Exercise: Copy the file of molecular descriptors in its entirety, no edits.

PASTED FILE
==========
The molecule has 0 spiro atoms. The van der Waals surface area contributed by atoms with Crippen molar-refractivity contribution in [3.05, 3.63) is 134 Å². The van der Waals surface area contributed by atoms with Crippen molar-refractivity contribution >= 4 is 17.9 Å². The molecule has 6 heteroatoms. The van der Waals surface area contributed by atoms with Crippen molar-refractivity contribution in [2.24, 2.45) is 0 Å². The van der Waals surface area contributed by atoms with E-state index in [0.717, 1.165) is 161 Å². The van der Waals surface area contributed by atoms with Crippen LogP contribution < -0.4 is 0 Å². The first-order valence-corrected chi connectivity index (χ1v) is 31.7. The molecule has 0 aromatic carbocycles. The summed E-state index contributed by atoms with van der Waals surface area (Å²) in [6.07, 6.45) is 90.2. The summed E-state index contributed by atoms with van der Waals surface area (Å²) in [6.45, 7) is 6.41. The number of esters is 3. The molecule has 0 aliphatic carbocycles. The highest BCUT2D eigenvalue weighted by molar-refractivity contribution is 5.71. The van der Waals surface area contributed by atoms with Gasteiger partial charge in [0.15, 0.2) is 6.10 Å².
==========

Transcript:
The molecule has 0 spiro atoms. The van der Waals surface area contributed by atoms with Crippen molar-refractivity contribution in [3.05, 3.63) is 134 Å². The van der Waals surface area contributed by atoms with Crippen molar-refractivity contribution >= 4 is 17.9 Å². The molecule has 6 heteroatoms. The van der Waals surface area contributed by atoms with Crippen molar-refractivity contribution in [2.24, 2.45) is 0 Å². The van der Waals surface area contributed by atoms with E-state index in [0.717, 1.165) is 161 Å². The van der Waals surface area contributed by atoms with Crippen LogP contribution < -0.4 is 0 Å². The first-order valence-corrected chi connectivity index (χ1v) is 31.7. The molecule has 0 aromatic carbocycles. The summed E-state index contributed by atoms with van der Waals surface area (Å²) in [6.07, 6.45) is 90.2. The summed E-state index contributed by atoms with van der Waals surface area (Å²) in [6.45, 7) is 6.41. The number of esters is 3. The molecule has 0 aliphatic carbocycles. The highest BCUT2D eigenvalue weighted by molar-refractivity contribution is 5.71. The van der Waals surface area contributed by atoms with Gasteiger partial charge in [0.15, 0.2) is 6.10 Å².